Keywords: Obstacles to innovation, industrial policy, innovation system.
    JEL: O31 O38 D21
    Date: 2007
  4. By: Laia Castany (Faculty of Economics, University of Barcelona); Enrique Lopez-Bazo (Faculty of Economics, University of Barcelona); Rosina Moreno (Faculty of Economics, University of Barcelona)
    Abstract: Empirical evidence is compelling that large firms are more productive than small firms. The hypothesis in this paper is that the productivity differences between small and large firms are associated with two of the main determinants of a firm’s performance: the human and technological capital that firms incorporate. We suggest that the contribution of these factors in explaining the size of the productivity gap might not only be due to the fact that large firms make a more extensive use of them, but also because large firms obtain higher returns from their investment in human and technological capital. The evidence we obtain for a comprehensive sample of Spanish manufacturing firms (1990-2002) supports this hypothesis, which has important implications for the effectiveness of policies designed to improve productivity in SMEs by stimulating innovation and the use of more skilled workers.
    Keywords: total factor productivity; innovation; skilled labour; firm size.
    JEL: D24 J24 L25
    Date: 2007–11
  5. By: Konstantin Korotov (ESMT European School of Management and Technology)
    Abstract: This working paper explores the challenges of accelerated development of organizational talent. The meaning of the word "accelerated" is that such development takes place at a pace that is significantly higher than that of "traditional" development that allows an individual to learn the intricacies of the current job, observe incumbents in a higher level position (usually, one level up), practice elements of the boss' job when being delegated tasks, undergoing formal training, or benefiting from the knowledge accumulated by others and codified in the knowledge management systems. Accelerated development means, contrary to the usual, more traditional developmental path, bypassing traditionally expected career steps, stretched over a longer period of time learning opportunities, and/or age-related developmental progression. Accelerated development is a necessity for organizati of qualified individuals in the internal or external labor markets, and significant pressures from other organizations that are ready to "poach" talented executives and employees and offer them even higher levels of responsibility and remuneration. Organizations also respond with accelerated development initiatives to the individuals engaged in career entrepreneurship, i.e., those who make alternative career investments in order to enjoy quicker returns in terms of career growth and progression. This paper discusses the challenges of accelerated development programs, such as not only learning the competencies required in the new position, but also developing a new identity. The paper discusses the process of going through an accelerated development program and identifies its important elements: preentry experience, initial surprise of getting into the accelerated program's environment and learning to use it, engaging in identity exploration through examining past and present identities, staging identity experiments, and, finally, stepping out of the program into the real world.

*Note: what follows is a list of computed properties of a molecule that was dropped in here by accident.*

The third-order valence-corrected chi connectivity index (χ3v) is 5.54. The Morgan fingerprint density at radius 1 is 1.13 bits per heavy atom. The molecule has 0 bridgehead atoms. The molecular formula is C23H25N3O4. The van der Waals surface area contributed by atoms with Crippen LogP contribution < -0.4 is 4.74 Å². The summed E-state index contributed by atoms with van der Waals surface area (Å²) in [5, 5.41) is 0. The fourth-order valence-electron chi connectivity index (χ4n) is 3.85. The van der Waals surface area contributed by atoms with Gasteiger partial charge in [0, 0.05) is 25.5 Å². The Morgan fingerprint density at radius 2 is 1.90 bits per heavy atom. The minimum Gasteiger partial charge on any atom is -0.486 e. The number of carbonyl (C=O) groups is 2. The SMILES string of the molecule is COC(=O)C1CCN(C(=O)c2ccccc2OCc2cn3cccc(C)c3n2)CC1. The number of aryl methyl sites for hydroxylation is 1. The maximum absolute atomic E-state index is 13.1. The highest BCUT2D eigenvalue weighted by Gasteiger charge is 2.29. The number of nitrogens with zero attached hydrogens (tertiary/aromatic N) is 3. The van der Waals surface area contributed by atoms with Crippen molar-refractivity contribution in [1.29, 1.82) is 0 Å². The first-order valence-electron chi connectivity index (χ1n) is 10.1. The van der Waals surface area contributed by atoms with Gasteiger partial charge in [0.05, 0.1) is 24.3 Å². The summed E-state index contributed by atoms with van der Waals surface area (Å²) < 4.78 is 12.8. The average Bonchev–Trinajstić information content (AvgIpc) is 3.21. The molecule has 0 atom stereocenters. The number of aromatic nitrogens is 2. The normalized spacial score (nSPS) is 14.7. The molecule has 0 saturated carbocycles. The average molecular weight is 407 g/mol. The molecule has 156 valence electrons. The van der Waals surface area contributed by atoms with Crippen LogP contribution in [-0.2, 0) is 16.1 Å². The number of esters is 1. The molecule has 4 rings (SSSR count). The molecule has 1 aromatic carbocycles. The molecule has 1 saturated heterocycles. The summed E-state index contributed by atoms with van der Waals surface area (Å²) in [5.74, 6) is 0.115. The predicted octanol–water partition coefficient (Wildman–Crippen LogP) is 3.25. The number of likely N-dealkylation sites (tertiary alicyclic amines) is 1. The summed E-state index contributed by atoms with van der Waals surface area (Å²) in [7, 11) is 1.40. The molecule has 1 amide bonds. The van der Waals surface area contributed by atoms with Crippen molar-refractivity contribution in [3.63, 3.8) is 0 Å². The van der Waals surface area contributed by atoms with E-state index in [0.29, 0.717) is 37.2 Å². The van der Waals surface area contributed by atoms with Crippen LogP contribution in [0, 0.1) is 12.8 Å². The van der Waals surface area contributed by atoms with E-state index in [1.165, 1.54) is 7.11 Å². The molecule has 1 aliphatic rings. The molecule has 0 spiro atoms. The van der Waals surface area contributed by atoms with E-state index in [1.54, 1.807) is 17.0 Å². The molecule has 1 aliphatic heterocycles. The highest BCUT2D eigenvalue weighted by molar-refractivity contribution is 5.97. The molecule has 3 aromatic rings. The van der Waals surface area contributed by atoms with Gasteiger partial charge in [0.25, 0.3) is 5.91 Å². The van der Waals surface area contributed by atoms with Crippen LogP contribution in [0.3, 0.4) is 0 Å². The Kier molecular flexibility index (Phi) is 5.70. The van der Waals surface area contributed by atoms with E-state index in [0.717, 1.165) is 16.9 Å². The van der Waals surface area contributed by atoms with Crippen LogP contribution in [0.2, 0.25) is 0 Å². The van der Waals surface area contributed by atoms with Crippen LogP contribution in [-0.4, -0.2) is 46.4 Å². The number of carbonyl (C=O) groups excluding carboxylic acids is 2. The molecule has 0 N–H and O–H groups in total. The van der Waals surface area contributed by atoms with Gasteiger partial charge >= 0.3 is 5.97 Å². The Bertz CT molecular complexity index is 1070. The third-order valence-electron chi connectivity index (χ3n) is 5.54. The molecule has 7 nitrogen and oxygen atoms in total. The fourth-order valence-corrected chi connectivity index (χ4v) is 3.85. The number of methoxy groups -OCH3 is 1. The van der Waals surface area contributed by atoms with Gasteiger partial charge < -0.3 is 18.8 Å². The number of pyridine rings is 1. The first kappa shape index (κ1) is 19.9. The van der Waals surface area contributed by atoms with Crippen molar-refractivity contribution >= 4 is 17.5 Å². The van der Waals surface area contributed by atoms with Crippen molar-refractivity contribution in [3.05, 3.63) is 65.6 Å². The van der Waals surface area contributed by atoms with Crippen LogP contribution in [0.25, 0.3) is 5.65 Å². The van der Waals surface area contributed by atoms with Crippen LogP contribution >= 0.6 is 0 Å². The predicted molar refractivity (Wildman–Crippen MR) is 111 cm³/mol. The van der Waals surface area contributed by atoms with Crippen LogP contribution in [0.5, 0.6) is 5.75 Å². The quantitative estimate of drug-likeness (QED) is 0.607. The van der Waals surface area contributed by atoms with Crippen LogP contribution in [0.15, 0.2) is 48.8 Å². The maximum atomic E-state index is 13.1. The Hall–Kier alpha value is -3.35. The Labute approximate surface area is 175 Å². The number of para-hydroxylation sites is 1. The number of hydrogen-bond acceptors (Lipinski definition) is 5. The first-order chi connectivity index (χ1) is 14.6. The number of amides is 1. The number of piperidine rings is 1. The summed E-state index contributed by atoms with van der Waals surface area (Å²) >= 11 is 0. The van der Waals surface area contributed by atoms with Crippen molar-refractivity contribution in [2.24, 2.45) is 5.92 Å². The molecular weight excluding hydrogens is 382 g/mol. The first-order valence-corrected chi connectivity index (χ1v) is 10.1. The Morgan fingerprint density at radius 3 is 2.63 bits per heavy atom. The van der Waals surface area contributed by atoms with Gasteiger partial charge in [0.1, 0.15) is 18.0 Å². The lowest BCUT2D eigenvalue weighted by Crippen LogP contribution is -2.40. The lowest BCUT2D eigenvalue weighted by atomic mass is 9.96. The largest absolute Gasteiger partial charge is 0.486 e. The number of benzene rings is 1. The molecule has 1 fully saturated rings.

Keywords: organizational behavior, human resource management, executive education, identity, accelerated development
    Date: 2007–09–27
  6. By: Abdelaziz Berkane (GREDEG - Groupe de Recherche en Droit, Economie et Gestion - CNRS : UMR6227 - Université de Nice Sophia-Antipolis)
    Abstract: Les écrits sociologiques mais également économiques de Schumpeter sont traversés par l’idée d’une science sociale unifiée, basée sur un élargissement d’analyse du phénomène de développement économique à un processus plus global de changement social. La sociologie économique, définie comme théorie des institutions, est selon Schumpeter la méthode pour appréhender un tel processus. Cette perspective plus large participe, selon l’auteur, au développement de la théorie économique. Cet article montre comment une telle perspective permet l’approfondissement de la théorie de l’innovation, en inscrivant en particulier l’analyse de l’entrepreneur dans une analyse plus générale du leadership social.
    Keywords: entrepreneur ; innovation ; sociologie économique
    Date: 2007–05–14